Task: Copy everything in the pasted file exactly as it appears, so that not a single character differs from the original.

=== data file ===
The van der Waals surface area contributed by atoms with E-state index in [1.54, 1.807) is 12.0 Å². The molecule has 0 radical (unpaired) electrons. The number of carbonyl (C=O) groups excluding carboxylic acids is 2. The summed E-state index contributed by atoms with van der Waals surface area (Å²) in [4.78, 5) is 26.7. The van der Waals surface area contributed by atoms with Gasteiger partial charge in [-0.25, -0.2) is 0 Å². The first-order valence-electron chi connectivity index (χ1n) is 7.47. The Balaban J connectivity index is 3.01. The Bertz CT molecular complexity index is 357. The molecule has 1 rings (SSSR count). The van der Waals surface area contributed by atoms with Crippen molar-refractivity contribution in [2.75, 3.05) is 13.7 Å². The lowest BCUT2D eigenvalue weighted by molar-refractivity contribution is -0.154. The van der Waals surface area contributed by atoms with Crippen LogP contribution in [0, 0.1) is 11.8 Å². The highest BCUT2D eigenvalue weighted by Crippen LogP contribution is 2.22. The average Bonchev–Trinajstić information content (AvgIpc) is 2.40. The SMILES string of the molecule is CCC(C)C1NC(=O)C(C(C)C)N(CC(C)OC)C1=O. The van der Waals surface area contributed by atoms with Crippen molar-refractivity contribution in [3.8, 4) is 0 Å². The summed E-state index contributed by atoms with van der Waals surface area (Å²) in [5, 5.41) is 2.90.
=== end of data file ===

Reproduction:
The van der Waals surface area contributed by atoms with E-state index in [1.54, 1.807) is 12.0 Å². The molecule has 0 radical (unpaired) electrons. The number of carbonyl (C=O) groups excluding carboxylic acids is 2. The summed E-state index contributed by atoms with van der Waals surface area (Å²) in [4.78, 5) is 26.7. The van der Waals surface area contributed by atoms with Gasteiger partial charge in [-0.25, -0.2) is 0 Å². The first-order valence-electron chi connectivity index (χ1n) is 7.47. The Balaban J connectivity index is 3.01. The Bertz CT molecular complexity index is 357. The molecule has 1 rings (SSSR count). The van der Waals surface area contributed by atoms with Crippen molar-refractivity contribution in [2.75, 3.05) is 13.7 Å². The lowest BCUT2D eigenvalue weighted by molar-refractivity contribution is -0.154. The van der Waals surface area contributed by atoms with Crippen LogP contribution in [0, 0.1) is 11.8 Å². The highest BCUT2D eigenvalue weighted by Crippen LogP contribution is 2.22. The average Bonchev–Trinajstić information content (AvgIpc) is 2.40. The SMILES string of the molecule is CCC(C)C1NC(=O)C(C(C)C)N(CC(C)OC)C1=O. The van der Waals surface area contributed by atoms with Crippen molar-refractivity contribution in [3.8, 4) is 0 Å². The summed E-state index contributed by atoms with van der Waals surface area (Å²) in [5, 5.41) is 2.90.